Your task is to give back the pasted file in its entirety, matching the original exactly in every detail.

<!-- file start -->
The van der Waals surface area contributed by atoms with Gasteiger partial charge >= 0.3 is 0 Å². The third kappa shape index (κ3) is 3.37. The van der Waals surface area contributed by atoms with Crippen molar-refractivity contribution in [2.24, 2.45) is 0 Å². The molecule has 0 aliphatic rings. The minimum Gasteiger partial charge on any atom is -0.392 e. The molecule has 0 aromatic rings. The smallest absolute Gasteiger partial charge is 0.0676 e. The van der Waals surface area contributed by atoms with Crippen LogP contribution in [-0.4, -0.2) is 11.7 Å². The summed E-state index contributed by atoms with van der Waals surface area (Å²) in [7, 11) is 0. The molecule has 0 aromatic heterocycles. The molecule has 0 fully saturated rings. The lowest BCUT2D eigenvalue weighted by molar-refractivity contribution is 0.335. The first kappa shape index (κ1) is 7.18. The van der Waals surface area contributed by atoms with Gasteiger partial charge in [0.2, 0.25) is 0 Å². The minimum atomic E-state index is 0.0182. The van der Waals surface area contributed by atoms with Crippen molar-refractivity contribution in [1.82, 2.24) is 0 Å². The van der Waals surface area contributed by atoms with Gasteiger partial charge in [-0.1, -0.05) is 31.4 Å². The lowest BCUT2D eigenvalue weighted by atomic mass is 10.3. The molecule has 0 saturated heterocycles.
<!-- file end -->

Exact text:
The van der Waals surface area contributed by atoms with Gasteiger partial charge >= 0.3 is 0 Å². The third kappa shape index (κ3) is 3.37. The van der Waals surface area contributed by atoms with Crippen molar-refractivity contribution in [2.24, 2.45) is 0 Å². The molecule has 0 aliphatic rings. The minimum Gasteiger partial charge on any atom is -0.392 e. The molecule has 0 aromatic rings. The smallest absolute Gasteiger partial charge is 0.0676 e. The van der Waals surface area contributed by atoms with Crippen LogP contribution in [-0.4, -0.2) is 11.7 Å². The summed E-state index contributed by atoms with van der Waals surface area (Å²) in [7, 11) is 0. The molecule has 0 aromatic heterocycles. The molecule has 0 fully saturated rings. The lowest BCUT2D eigenvalue weighted by molar-refractivity contribution is 0.335. The first kappa shape index (κ1) is 7.18. The van der Waals surface area contributed by atoms with Gasteiger partial charge in [0.2, 0.25) is 0 Å². The minimum atomic E-state index is 0.0182. The van der Waals surface area contributed by atoms with Crippen molar-refractivity contribution in [1.82, 2.24) is 0 Å². The van der Waals surface area contributed by atoms with Gasteiger partial charge in [-0.1, -0.05) is 31.4 Å². The lowest BCUT2D eigenvalue weighted by atomic mass is 10.3. The molecule has 0 saturated heterocycles.